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Lateral view of a Female Hexagenia limbata (Ephemeridae) (Hex) Mayfly Dun from the Namekagon River in Wisconsin
Hex Mayflies
Hexagenia limbata

The famous nocturnal Hex hatch of the Midwest (and a few other lucky locations) stirs to the surface mythically large brown trout that only touch streamers for the rest of the year.

Dorsal view of a Ephemerella mucronata (Ephemerellidae) Mayfly Nymph from the Yakima River in Washington
This is an interesting one. Following the keys in Merritt R.W., Cummins, K.W., and Berg, M.B. (2019) and Jacobus et al. (2014), it keys clearly to Ephemerella. Jacobus et al provide a key to species, but some of the characteristics are tricky to interpret without illustrations. If I didn't make any mistakes, this one keys to Ephemerella mucronata, which has not previously been reported any closer to here than Montana and Alberta. The main character seems to fit well: "Abdominal terga with prominent, paired, subparallel, spiculate ridges." Several illustrations or descriptions of this holarctic species from the US and Europe seem to match, including the body length, tarsal claws and denticles, labial palp, and gill shapes. These sources include including Richard Allen's original description of this species in North America under the now-defunct name E. moffatae in Allen RK (1977) and the figures in this description of the species in Italy.
27" brown trout, my largest ever. It was the sub-dominant fish in its pool. After this, I hooked the bigger one, but I couldn't land it.
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Mayfly Species Ameletus vernalis (Brown Duns)

Where & when

In 4 records from GBIF, adults of this species have been collected during May (50%), June (25%), and March (25%).

Species Range

Physical description

Most physical descriptions on Troutnut are direct or slightly edited quotes from the original scientific sources describing or updating the species, although there may be errors in copying them to this website. Such descriptions aren't always definitive, because species often turn out to be more variable than the original describers observed. In some cases, only a single specimen was described! However, they are useful starting points.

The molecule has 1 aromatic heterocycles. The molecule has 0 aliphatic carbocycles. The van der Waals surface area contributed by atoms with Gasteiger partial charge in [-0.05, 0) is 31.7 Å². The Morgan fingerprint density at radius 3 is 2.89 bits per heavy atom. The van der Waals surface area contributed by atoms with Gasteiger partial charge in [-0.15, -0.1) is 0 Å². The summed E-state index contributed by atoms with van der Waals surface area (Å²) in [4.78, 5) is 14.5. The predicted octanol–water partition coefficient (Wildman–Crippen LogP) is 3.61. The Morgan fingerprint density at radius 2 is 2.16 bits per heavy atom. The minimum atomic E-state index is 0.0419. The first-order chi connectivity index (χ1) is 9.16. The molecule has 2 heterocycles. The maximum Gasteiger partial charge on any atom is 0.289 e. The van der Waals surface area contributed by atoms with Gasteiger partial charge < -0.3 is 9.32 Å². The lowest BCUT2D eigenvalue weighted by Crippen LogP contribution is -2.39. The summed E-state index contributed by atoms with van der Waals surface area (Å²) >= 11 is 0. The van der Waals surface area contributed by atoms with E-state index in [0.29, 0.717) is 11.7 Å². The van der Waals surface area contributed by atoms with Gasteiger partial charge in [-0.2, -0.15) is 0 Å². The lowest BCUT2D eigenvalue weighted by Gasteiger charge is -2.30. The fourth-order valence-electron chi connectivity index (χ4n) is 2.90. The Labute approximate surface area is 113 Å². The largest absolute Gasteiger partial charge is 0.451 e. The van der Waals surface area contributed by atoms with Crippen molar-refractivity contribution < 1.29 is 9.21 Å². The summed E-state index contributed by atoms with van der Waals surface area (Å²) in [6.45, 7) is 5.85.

Male Spinner

Body length: 12 mm
Wing length: 12 mm

A large clear-winged species with faint mid-ventral ganglionic marks on the abdomen.

Head and thorax deep blackish brown, the sutures yellowish. Fore femur deep blackish brown, a faint yellowish tinge at the base and a yellow line along the upper edge; tibia and tarsus black. Femora of middle and hind legs marked like fore femur, but slightly paler; tibiae and tarsi light brown. Wings hyaline, the fore wings shaded with brown on the apex and with a slight brown tinge at the base of R3, where there is a group of 6 cross veins. Veins and cross veins brown except 3 or 4 costal cross veins beyond the bulla, which are pale and indistinct. Stigmatic cross veins anastomosed to form a series of smaller costal cells with larger ones below.

Abdominal segments 2-6 translucent, dull greyish white; segments 7-10 opaque yellowish. A dorsal series of deep purple-brown subtriangular patches is present on the tergites, the bases on the posterior margins, and with apices almost attaining the anterior margin. A similar series of lateral patches are brown in color, thus leaving pale anterior triangles between the darker ones. Tergite 9 is almost entirely brown. Sternites 2-6 show faint traces of mid-ventral brown spots connected by a fine line. Sternites 7 and 8 have brown lateral patches based on the posterior margins. Sternite 9 largely brown, yellowish on the posterior margin. Forceps deep smoky brown. A long spine below the penes on the inner side (see fig. 115).

Female Spinner

Venter of female largely tinged with purplish brown.

Specimens of the Mayfly Species Ameletus vernalis

3 Male Duns
2 Male Spinners
2 Nymphs

Start a Discussion of Ameletus vernalis

References

Mayfly Species Ameletus vernalis (Brown Duns)

Taxonomy
Species Range
Common Name
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